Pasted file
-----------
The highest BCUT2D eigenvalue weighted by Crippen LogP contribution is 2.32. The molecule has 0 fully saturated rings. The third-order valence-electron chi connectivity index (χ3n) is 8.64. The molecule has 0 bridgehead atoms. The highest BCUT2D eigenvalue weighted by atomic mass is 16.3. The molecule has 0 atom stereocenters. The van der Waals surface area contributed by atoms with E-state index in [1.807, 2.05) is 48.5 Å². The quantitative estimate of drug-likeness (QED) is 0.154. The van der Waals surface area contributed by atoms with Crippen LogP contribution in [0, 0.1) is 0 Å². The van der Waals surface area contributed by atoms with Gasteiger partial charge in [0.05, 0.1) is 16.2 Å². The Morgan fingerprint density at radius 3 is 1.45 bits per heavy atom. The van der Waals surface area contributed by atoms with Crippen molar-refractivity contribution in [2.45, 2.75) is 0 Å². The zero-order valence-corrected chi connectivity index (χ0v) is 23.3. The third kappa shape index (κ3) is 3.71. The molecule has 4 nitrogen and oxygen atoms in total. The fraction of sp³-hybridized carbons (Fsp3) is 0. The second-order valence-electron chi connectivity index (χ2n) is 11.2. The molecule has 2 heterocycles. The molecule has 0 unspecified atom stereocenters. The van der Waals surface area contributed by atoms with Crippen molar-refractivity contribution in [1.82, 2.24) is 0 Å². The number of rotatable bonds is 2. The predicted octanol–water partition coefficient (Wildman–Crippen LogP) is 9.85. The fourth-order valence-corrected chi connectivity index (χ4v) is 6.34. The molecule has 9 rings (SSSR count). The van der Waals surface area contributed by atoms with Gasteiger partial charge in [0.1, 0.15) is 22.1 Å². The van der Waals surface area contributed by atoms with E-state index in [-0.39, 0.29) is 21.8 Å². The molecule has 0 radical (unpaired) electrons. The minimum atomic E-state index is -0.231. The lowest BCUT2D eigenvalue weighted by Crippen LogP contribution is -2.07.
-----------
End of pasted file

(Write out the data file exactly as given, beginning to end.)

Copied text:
The highest BCUT2D eigenvalue weighted by Crippen LogP contribution is 2.32. The molecule has 0 fully saturated rings. The third-order valence-electron chi connectivity index (χ3n) is 8.64. The molecule has 0 bridgehead atoms. The highest BCUT2D eigenvalue weighted by atomic mass is 16.3. The molecule has 0 atom stereocenters. The van der Waals surface area contributed by atoms with E-state index in [1.807, 2.05) is 48.5 Å². The quantitative estimate of drug-likeness (QED) is 0.154. The van der Waals surface area contributed by atoms with Crippen LogP contribution in [0, 0.1) is 0 Å². The van der Waals surface area contributed by atoms with Gasteiger partial charge in [0.05, 0.1) is 16.2 Å². The Morgan fingerprint density at radius 3 is 1.45 bits per heavy atom. The van der Waals surface area contributed by atoms with Crippen molar-refractivity contribution in [2.45, 2.75) is 0 Å². The zero-order valence-corrected chi connectivity index (χ0v) is 23.3. The third kappa shape index (κ3) is 3.71. The molecule has 4 nitrogen and oxygen atoms in total. The fraction of sp³-hybridized carbons (Fsp3) is 0. The second-order valence-electron chi connectivity index (χ2n) is 11.2. The molecule has 2 heterocycles. The molecule has 0 unspecified atom stereocenters. The van der Waals surface area contributed by atoms with Crippen molar-refractivity contribution in [1.82, 2.24) is 0 Å². The number of rotatable bonds is 2. The predicted octanol–water partition coefficient (Wildman–Crippen LogP) is 9.85. The fourth-order valence-corrected chi connectivity index (χ4v) is 6.34. The molecule has 9 rings (SSSR count). The van der Waals surface area contributed by atoms with Gasteiger partial charge in [0.1, 0.15) is 22.1 Å². The van der Waals surface area contributed by atoms with E-state index in [-0.39, 0.29) is 21.8 Å². The molecule has 0 radical (unpaired) electrons. The minimum atomic E-state index is -0.231. The lowest BCUT2D eigenvalue weighted by Crippen LogP contribution is -2.07.